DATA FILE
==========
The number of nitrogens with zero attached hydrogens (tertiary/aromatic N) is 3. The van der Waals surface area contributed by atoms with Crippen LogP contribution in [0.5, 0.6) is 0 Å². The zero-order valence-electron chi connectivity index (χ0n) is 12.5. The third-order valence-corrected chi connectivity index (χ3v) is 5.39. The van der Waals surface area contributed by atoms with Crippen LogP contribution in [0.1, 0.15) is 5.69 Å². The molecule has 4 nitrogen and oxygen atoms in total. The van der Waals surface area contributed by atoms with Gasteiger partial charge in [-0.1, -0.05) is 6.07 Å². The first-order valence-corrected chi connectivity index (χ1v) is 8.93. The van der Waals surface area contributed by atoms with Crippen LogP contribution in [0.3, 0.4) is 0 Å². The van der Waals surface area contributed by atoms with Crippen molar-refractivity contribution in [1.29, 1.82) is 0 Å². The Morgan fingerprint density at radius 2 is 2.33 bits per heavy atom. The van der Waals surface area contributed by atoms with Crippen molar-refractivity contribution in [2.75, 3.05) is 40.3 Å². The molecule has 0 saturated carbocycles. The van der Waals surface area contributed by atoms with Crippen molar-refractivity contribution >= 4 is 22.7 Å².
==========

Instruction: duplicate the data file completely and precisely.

The number of nitrogens with zero attached hydrogens (tertiary/aromatic N) is 3. The van der Waals surface area contributed by atoms with Crippen LogP contribution in [0.5, 0.6) is 0 Å². The zero-order valence-electron chi connectivity index (χ0n) is 12.5. The third-order valence-corrected chi connectivity index (χ3v) is 5.39. The van der Waals surface area contributed by atoms with Crippen LogP contribution in [0.1, 0.15) is 5.69 Å². The molecule has 4 nitrogen and oxygen atoms in total. The van der Waals surface area contributed by atoms with Gasteiger partial charge in [-0.1, -0.05) is 6.07 Å². The first-order valence-corrected chi connectivity index (χ1v) is 8.93. The van der Waals surface area contributed by atoms with Crippen LogP contribution in [0.3, 0.4) is 0 Å². The van der Waals surface area contributed by atoms with Crippen molar-refractivity contribution in [1.29, 1.82) is 0 Å². The Morgan fingerprint density at radius 2 is 2.33 bits per heavy atom. The van der Waals surface area contributed by atoms with Crippen molar-refractivity contribution in [2.75, 3.05) is 40.3 Å². The molecule has 0 saturated carbocycles. The van der Waals surface area contributed by atoms with Crippen molar-refractivity contribution >= 4 is 22.7 Å².